Well Said: Simon Aronson on Methods

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In his latest newsletter (Jan-Feb 2020), Michael Close has just reissued a wonderful interview from 2012 with the late great Simon Aronson and his wife and partner, Ginny. It runs over 19 (!) pages and thus covers a lot of ground—their becoming, their two-person mindreading act, mem deck work, and much more, plus a fine card revelation. I really enjoyed reading it. Highly recommended!

Here are just a few excerpts of Aronson’s thinking which I find worthwhile pondering over for any creator and performer of magic:

On deceptive magic:

I make the assumption that my spectators are thinking people and that they know a lot. Not necessarily that they know a lot about magic, but that they are observant and rational. I don’t have absolutist principles about the way I try to create things, but certainly one guideline that I’ve always used is that whatever the method is, it ought to be counterintuitive. Whatever first thought people might normally have about a possible method, then the actual method ought not follow that same direction.

On combining methods:

I love to combine methods. Sometimes, by accident, people will fall onto the method. But if you have several things going on – a little bit of sleight of hand, a little bit of mathematics, a little bit of a stack, a bit of subtlety, some misdirection – then even if they get one part of it, it’s not enough to discover the whole method.

On complex methods and effects:

I don’t mind complex methods as long as they don’t result in complex effects. It’s like the duck that looks so serene gliding across the water; but under the surface he’s paddling like crazy. My feeling is that magic should be that way.

On fooling scientists:

I think that scientists and engineers have a particular weak spot. They are used to starting their experiments with observable data and work from there. The one thing they are not equipped to do, it’s not in their methodology, is to assume that the data itself has a mind and is trying to fool them.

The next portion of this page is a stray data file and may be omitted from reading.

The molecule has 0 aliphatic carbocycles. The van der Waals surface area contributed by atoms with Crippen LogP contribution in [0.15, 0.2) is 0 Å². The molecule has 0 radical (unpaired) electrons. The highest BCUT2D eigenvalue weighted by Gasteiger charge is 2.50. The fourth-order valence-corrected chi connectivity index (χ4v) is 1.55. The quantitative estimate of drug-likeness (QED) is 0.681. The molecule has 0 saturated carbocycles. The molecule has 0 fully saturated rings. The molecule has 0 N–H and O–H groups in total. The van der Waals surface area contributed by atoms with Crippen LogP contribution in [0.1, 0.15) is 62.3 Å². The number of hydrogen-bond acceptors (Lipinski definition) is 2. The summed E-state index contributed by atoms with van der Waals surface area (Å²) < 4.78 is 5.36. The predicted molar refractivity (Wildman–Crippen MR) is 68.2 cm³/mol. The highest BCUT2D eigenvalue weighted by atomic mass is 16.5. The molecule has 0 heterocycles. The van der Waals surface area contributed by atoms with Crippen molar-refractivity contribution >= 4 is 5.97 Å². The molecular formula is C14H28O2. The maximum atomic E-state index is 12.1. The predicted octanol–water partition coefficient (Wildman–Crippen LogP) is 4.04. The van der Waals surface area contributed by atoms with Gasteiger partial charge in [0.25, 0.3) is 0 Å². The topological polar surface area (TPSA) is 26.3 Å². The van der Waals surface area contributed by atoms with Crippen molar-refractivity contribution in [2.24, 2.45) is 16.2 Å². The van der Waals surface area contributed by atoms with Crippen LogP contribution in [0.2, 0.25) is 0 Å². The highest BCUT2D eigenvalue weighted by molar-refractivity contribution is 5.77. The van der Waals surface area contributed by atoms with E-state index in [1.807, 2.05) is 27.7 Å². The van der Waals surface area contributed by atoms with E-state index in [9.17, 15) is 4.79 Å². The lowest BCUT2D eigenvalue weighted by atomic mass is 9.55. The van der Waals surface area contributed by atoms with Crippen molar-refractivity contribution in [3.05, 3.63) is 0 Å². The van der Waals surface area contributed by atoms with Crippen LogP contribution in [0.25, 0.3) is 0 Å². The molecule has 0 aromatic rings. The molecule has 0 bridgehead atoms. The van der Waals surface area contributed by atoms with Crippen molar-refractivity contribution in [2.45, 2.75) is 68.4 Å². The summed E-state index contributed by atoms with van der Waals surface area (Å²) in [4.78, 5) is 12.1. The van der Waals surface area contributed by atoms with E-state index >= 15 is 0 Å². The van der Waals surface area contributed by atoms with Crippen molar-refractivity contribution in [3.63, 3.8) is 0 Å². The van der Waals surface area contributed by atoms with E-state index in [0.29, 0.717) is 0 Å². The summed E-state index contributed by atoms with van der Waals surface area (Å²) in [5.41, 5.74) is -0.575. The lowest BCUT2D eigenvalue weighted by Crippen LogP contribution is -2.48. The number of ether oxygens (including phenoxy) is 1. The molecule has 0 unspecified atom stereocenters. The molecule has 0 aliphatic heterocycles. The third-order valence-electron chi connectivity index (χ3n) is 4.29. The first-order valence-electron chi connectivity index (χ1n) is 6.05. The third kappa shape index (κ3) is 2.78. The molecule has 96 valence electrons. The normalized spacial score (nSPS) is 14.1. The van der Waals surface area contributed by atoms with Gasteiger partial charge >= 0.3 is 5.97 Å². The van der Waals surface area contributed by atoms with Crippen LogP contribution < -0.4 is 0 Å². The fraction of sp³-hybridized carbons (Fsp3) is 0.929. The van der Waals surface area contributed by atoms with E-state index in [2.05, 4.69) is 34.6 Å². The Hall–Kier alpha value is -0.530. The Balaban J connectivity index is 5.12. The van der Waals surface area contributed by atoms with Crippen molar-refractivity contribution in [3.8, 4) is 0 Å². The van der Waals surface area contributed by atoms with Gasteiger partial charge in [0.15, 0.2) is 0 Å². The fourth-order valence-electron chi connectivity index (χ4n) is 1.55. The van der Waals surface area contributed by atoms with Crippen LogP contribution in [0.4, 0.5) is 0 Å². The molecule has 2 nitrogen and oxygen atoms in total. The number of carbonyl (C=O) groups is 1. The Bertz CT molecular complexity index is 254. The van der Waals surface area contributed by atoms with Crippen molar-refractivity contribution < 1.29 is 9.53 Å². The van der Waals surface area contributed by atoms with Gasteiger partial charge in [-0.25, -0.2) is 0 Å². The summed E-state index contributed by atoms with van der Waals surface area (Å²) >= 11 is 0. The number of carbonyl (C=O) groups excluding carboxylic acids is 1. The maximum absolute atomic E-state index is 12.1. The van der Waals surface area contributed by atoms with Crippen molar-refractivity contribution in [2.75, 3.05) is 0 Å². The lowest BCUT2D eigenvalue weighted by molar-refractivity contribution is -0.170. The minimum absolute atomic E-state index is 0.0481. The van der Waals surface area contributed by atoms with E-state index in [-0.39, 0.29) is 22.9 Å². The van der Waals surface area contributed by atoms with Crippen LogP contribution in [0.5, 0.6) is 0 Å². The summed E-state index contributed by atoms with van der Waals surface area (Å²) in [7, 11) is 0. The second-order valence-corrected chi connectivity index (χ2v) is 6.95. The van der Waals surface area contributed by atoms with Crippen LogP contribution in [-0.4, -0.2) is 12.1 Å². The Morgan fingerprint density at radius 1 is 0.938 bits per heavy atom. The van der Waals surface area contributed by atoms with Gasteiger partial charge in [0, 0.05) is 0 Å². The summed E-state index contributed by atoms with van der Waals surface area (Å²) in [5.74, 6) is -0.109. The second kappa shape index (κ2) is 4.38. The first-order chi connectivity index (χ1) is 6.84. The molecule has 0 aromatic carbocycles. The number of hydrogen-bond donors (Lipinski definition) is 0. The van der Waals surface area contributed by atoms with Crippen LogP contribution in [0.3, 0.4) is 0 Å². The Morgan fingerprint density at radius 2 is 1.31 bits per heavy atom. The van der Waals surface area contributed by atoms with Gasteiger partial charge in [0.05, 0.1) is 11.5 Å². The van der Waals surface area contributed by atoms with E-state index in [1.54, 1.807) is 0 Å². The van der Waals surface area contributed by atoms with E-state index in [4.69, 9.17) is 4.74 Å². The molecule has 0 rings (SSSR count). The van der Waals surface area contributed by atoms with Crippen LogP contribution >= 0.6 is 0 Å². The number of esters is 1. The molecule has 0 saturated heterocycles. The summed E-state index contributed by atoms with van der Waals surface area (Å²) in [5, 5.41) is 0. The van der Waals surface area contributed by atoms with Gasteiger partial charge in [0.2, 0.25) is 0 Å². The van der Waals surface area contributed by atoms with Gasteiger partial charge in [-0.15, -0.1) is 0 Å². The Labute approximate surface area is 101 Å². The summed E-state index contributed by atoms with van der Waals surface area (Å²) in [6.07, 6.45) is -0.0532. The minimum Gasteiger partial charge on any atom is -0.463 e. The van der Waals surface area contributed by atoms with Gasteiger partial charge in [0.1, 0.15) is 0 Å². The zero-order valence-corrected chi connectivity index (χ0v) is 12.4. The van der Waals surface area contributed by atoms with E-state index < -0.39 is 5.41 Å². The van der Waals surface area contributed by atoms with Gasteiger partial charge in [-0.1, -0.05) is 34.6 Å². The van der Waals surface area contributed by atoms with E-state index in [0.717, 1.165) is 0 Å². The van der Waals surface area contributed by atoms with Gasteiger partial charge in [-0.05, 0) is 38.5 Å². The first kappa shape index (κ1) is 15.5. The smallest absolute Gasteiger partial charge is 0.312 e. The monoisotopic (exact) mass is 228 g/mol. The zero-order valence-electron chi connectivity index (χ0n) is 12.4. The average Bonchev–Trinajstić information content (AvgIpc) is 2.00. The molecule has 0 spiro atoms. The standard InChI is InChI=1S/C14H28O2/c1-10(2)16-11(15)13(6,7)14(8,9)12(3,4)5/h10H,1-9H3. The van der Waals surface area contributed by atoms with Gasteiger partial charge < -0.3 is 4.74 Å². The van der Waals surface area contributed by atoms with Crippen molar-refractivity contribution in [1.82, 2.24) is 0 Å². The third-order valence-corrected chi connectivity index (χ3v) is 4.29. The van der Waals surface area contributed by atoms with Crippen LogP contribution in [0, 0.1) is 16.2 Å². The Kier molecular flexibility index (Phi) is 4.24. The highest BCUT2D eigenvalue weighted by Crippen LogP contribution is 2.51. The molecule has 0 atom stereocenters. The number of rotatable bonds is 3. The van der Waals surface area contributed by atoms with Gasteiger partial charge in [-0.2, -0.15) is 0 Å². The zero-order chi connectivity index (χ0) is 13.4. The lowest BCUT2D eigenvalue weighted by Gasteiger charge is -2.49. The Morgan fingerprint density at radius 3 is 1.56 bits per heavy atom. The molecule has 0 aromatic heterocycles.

If you haven’t already, you may want to consider subscribing to Michael’s free newsletter.


 

Well Said: Roberto Giobbi on “Getting Better”

EinsteinFormeln

In his latest “Secret Newsletter”, Roberto states:

I think it is one of the big frauds of our time to believe that one could get better at something by buying things. In my opinion one gets better by doing something differently.

Well said!

By the way, you may want to subscribe to his newsletter here.


 

Gut gesagt: Teller

Teller

Hier einige sehr anregende Zitate von Teller, der kleineren – und eigentlich stillen – Hälfte des berühmten Zauberduos Penn&Teller – exzerpiert aus dem Interview, das Harry Keaton mit ihm geführt hat (siehe magie 1/2020). Lesenswert!

Eine Erklärung eines Zaubertricks besteht aus hässlichen, komplizierten Abläufen. Wir machen das Gleiche wie andere Künstler auch: Wir zeigen das Schöne und verbergen das Hässliche.

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Einer meiner Lieblingssätze ist, dass Magie nicht wirklich eine komfortable Kunstform ist. Du sitzt nicht im Publikum und lässt dich von Magie umspülen wie von sanfter Musik. Bei der Zauberei sitzt du immer auf der Stuhlkante: Was geht da gerade vor sich?

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Zauberei ist kein Selbstläufer im Fernsehen. Magie ist die ultimative Live-Erfahrung. Du willst es mit eigenen Augen sehen.

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Von den Zauberern, die in Fool Us auftreten, sind etwa 75 Prozent richtig gut. Und die anderen 25 Prozent kann man gut aussehen lassen.


 

The Horst Vegas Magic Chalk Talk (7): Tricks in Magazines

Horst Vegas, self-proclaimed Senior Boy Wonder of Magic and an unfailing Lota Bowl of Wizzdom, shares another of his tinny-tiny Golden Showbiz Rules & Recommendations:

Most trick descriptions in magic magazines make three kinds of people happy: the authors, for seeing their name in print; the editors, for having filled at least two dreaded pages without much ado; and most readers, for thinking „I could have come up with something better (if only I would)!”

Gut gesagt / Words of Wisdom (12): Topas

Zauberhändler haben immer auch etwas von käuflicher Liebe: Die Ware ist wunderbar, aber die Motivation des Verkäufers ist klar.”

Magic dealers always carry an air of negotiable affection: The displayed goods are wonderful, but the seller’s intention is obvious.”

zitiert aus / quoted from Aladin 04/2016, S. 59.

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